HB2 deal announced in late-night press conference
Charlotte business leader Ned Curran hopes he doesn’t have to drive back to Raleigh anytime soon.
Curran, longtime head of Ballantyne developer Bissell, was one of a group of businesspeople who worked behind the scenes to coordinate the legislative effort that led to the repeal of House Bill 2 on Thursday. He spent this week there, promoting the deal as negotiations went up to the last minute and the outcome wasn’t certain until the votes were cast.
“I like the capital city,” Curran clarified, driving back to Charlotte late Thursday. But after other compromise deals sputtered and fell apart, Currant said he wasn’t optimistic his work there would lead to a solution.
“We’d been involved in too many of these efforts to get optimistic anymore,” said Curran, also past chairman of the N.C. Department of Transportation. He declined to say exactly how he got involved in the legislative wrangling, but said the effort has been going on for weeks.
“A small group of businesspeople were asked to participate,” said Curran. He’s optimistic that the repeal will lead to more companies expanding or relocating to North Carolina.
“We were aware that there were economic opportunities the state has that will be much more likely to choose North Carolina,” said Curran. He knows that the deal has opponents on the left and right, but said it was the state’s “last, best” option to get HB2 off the books.
Throughout the day on Thursday, companies across the state had worked to apply pressure on North Carolina lawmakers to repeal the bill as the state faced a deadline that could determine whether it lost more college sporting events.
The NCAA had said the state could lose championship events through 2022 if legislators didn’t address HB2 by midday Thursday. As of Thursday evening, the NCAA had not commented on the bill, which was signed into law by N.C. Gov. Roy Cooper.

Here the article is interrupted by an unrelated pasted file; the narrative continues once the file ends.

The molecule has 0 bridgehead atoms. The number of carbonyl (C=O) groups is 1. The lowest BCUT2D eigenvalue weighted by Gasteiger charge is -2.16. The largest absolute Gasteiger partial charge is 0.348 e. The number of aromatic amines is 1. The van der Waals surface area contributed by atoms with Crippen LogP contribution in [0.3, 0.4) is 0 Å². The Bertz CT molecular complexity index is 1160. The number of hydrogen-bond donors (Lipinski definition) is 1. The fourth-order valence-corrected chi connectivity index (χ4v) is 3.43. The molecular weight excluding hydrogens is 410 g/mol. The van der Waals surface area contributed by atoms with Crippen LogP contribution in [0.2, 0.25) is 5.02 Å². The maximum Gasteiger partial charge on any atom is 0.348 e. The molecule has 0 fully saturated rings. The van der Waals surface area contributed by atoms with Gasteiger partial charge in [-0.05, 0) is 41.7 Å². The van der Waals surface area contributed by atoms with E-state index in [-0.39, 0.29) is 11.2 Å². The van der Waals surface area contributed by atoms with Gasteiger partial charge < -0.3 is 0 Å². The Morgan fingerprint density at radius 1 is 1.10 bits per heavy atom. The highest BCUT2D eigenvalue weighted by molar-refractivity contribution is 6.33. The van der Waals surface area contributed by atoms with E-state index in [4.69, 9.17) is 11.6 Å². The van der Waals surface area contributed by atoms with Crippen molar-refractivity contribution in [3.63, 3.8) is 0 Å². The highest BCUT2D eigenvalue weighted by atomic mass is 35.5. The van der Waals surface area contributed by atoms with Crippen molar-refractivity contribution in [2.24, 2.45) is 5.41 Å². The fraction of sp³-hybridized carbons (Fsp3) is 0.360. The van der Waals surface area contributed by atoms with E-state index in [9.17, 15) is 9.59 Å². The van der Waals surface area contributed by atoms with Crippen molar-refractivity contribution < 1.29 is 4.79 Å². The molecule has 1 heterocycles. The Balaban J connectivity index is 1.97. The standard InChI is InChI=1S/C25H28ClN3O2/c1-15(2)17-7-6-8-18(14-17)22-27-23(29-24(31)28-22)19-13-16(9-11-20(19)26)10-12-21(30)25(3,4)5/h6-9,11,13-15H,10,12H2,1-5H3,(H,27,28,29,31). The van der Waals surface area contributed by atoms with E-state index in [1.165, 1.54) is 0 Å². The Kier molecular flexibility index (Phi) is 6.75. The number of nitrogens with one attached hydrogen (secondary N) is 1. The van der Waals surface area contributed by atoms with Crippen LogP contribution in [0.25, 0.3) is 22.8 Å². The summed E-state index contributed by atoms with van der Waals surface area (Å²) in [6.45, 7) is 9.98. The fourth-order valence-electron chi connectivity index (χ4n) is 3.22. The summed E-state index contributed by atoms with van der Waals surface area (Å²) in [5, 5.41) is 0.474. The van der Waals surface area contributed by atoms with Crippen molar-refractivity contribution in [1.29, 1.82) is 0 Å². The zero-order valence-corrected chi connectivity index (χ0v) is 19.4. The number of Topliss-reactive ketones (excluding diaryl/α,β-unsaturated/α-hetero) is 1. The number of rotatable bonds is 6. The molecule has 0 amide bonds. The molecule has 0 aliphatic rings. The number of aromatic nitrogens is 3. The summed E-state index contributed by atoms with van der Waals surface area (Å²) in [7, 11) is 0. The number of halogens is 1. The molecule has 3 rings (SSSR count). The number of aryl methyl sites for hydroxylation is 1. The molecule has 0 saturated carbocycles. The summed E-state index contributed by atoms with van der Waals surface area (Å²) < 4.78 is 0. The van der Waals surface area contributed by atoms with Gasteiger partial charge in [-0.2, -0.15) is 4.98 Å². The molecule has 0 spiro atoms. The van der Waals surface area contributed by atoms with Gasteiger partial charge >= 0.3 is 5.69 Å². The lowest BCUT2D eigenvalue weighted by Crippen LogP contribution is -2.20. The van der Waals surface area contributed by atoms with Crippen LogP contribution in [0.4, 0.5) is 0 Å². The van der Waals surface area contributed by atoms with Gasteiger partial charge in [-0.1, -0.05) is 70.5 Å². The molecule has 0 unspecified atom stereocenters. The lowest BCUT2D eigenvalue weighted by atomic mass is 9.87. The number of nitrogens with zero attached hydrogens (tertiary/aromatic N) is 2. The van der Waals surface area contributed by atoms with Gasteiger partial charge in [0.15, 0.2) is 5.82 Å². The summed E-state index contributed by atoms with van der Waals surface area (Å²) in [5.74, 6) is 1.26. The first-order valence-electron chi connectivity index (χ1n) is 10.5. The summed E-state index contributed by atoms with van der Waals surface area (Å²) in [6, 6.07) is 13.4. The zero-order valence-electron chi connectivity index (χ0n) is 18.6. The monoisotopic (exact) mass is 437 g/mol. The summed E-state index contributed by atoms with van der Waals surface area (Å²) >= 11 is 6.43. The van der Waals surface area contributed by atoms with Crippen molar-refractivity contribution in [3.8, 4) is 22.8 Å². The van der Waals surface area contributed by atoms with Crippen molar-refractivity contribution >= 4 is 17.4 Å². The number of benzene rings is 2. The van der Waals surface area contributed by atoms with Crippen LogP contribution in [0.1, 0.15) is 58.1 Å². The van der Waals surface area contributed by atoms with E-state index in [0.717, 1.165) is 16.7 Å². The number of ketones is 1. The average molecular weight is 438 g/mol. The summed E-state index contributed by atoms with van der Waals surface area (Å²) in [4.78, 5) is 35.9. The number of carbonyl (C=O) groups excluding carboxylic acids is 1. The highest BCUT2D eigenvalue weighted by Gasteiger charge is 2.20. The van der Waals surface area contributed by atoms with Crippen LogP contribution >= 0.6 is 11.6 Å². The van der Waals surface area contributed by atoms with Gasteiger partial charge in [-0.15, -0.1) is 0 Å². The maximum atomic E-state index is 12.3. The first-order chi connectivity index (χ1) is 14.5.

The Charlotte Chamber, Greensboro Chamber, the Greater Raleigh Chamber and North Carolina Chamber all lauded lawmakers’ efforts to find a bipartisan solution for HB2, and encouraged lawmakers to support House Bill 142, the repeal compromise bill.
Corporations were vocal about their distaste for House Bill 2 in the weeks and months after it was signed into law, with companies like PayPal and Deutsche Bank going to far as to scrap expansion because of HB2, which has been widely seen as anti-LGBT.
On Thursday, many companies turned to their social media platforms to once again voice their opposition to HB2, which limits legal protections for LGBT individuals.
Credit Suisse, a major Triangle employer whose assessment of the state’s business climate could impact its ongoing reevaluation of its worldwide office sites worldwide, took an upbeat view of the efforts that ultimately led to the compromise bill that replaced the controversial House Bill 2.
“We are pleased with the progress being made on this issue and we are continuing to watch developments closely,” Credit Suisse spokeswoman Karina Byrne wrote in an email Thursday afternoon, before Gov. Roy Cooper announced he had signed the bill.
A Credit Suisse spokeswoman said earlier this month that the Swiss financial services company was “in the midst of a firm-wide global reevaluation of our real estate properties,” including the company’s RTP campus as well as offices in New York and Princeton, N.J. Credit Suisse has 1,700 employees in RTP.
Gov. Roy Cooper told CBS North Carolina earlier this month that a financial firm, which he didn’t identify, was interested in bringing 1,500 jobs with starting annual salaries of $100,000 to North Carolina, but that the company was concerned about the impact of House Bill 2.
Not every company, however, backed the bill. McKinney, a Durham-based advertising agency with an office in New York, said it opposed the proposal.
“As a national agency with a global creative reputation, McKinney’s success depends upon attracting the very best talent and clients to Durham. This new bill continues to stand in the way of that and its impact extends to our office in New York. We stand against discrimination in North Carolina,” CEO Brad Brinegar said in a statement.
The Raleigh News & Observer contributed.